Building a scalable architecture to handle millions of errors

You may take it for granted, but building an architecture that is able to scale to millions of messages isn’t something that comes overnight. is built to handle lots and lots of messages by utilizing some of the nice features of Windows Azure. In this post, we’ll show you how we’ve designed to consume errors from our customers.

During the last 1½ years, we’ve continuously improved our architecture to handle an increasing load. Like every other startup, we didn’t have the perfect architecture from day one. But we learned from our mistakes and now have a scalable architecture, which is able to handle our customer’s data. A picture is worth a thousand words, and that is why looking at a diagram is probably the best way to explain our architecture: architecture

The diagram illustrates the message flow from receiving a message (typically an error) from a customer until the entire thing is persisted in the backend. We have a few components for handling emails and business rules that are not included in the diagram in order to keep it simple.

All messages are received through our API. The API is running as part of the web application as an Azure Website. Azure Websites have a nice scaling feature, which makes it possible to increase the number of instances dynamically, based on the load on the webserver. Since we don’t do much other than send messages to the service bus, we rarely need to scale the number of web servers, but in situations where one of our customers experience a DDOS attack, they may indirectly start DOS attacking us by sending a lot of errors to the API. In these situations, scaling this number of websites is extremely important, to avoid the remaining customers being punished by a single DDOS. We rely on Windows Azures to load balancers to handle any DDOS attacks and we’ve implemented our own Burst Protection feature which only logs some of the errors if thousands and thousands of messages are received from the same customer within a short period of time.

The reason for our API being fast is caused by the fact that all messages are handled asynchronously. We use Azure Service Bus to handle messages since that supports a publish/subscribe setup where multiple subscribers can consume the same message. We have multiple consumers able to store messages in various data stores, send mails, etc. All of our consumers are able to run in multiple instances, which makes it easy to spin up new consumer instances if the system has a hard time getting all of the messages processed. At the moment we have two consumers indexing data in Elasticsearch, but it can be a different number if you ask us a week from now.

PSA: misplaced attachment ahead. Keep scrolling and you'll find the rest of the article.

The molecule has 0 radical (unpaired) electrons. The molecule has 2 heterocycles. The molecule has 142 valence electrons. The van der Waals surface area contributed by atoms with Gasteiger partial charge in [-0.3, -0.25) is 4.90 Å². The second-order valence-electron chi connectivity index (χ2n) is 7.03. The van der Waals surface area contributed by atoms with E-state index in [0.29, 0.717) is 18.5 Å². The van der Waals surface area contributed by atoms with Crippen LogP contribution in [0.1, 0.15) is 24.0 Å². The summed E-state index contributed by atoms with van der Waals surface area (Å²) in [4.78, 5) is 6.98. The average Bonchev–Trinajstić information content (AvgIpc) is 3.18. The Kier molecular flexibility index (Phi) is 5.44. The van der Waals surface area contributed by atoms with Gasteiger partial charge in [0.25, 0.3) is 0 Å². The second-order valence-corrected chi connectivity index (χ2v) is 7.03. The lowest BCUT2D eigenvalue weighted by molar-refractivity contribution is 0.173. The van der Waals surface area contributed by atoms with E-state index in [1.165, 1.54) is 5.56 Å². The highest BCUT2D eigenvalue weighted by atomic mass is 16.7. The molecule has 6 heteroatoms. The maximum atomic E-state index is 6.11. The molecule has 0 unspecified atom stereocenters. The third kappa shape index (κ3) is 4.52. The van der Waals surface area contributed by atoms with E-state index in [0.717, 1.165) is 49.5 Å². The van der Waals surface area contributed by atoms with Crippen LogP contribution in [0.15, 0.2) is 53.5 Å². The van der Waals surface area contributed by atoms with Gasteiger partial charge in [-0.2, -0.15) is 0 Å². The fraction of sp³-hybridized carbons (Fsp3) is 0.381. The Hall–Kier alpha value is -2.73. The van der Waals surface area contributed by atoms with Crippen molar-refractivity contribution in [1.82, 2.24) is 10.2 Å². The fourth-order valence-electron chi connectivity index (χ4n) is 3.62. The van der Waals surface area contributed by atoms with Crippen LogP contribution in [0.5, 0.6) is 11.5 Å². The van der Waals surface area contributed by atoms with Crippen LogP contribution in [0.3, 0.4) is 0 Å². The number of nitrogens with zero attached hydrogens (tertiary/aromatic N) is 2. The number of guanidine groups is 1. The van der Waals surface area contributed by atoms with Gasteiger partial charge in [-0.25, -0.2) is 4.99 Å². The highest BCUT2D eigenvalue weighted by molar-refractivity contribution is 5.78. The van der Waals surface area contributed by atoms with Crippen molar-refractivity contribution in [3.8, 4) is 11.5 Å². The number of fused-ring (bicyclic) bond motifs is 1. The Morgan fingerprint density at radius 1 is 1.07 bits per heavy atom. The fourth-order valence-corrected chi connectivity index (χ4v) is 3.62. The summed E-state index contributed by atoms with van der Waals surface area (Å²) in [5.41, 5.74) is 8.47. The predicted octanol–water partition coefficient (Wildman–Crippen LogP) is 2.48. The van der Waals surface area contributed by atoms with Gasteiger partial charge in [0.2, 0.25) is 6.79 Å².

Most of the features on are based on searches in the awesome full-text server Elasticsearch. Elasticsearch is able to index millions of documents and make them searchable with query performance in a few milliseconds. We use Azure Virtual Machines to host Elasticsearch and like the rest of the architecture, we can scale the number of nodes in the cluster depending on the need. Scaling of Elasticsearch nodes is not something we do automatically, but we continuously monitor the system and scale when needed. A single Elasticsearch node can handle a large amount of documents, but by replicating across multiple nodes, it makes it possible to do maintenance on a single node, without any downtime for the end user.

Elasticsearch is backed up daily, using the Azure plugin for Elasticsearch and Azure Blob Storage. This way we are able to restore one or more indexes, if something goes really bad.

Alongside Elasticsearch, we also store all messages in Azure Blob Storage. We like the idea of keeping customer data in at least two data stores. In cases where Elasticsearch data is lost and the backup cannot be used to restore the indexes, we are able to restore everything from Azure Blob Storage. Luckily we’ve never actually needed to use data in Blob Storage, but having the data makes it a lot easier to sleep at night :) Blob Storage is a nice place to store data since it’s highly scalable and geo replicated.

That wraps it up. We’ve done everything in our power to make scalable. Using a solution like Windows Azure where something that we thought a lot about when launching. It seemed expensive at the time, but when looking back, we would’ve used a lot more developer hours in order to achieve the same scalable architecture using a homemade setup on cheap virtual machines somewhere else.


We are quite confident that our current architecture will handle the increased load for at least a year, but as we see an increase in customers, we also will see increase in data. Since we don’t want to sit our hands waiting for accidents to happen, we are already working to improve the architecture even more. In the next version of the API (version 3) we want to split the website and API in two parts. This would allow our website to be down, without the API being affected.

We also want to look more into the Traffic Manager in Windows Azure, which makes it possible to scale websites across multiple regions. This improves response time for our customers, since web requests are handled by the nearest data center.

A third improvement could be to our service bus, which potentially can be a bottleneck in our current architecture. We are working on multiple ways to address this. One thing is to collect failing requests to the API in the .NET client. In fact we already implemented this in the latest version). Another area could be to scale Service Bus or switch to another messaging technology like RabbitMQ. But since a service bus is the least of our worries at the moments, changes to this component probably won’t be the first to see the light of day. Error logging and Uptime Monitoring for your web apps

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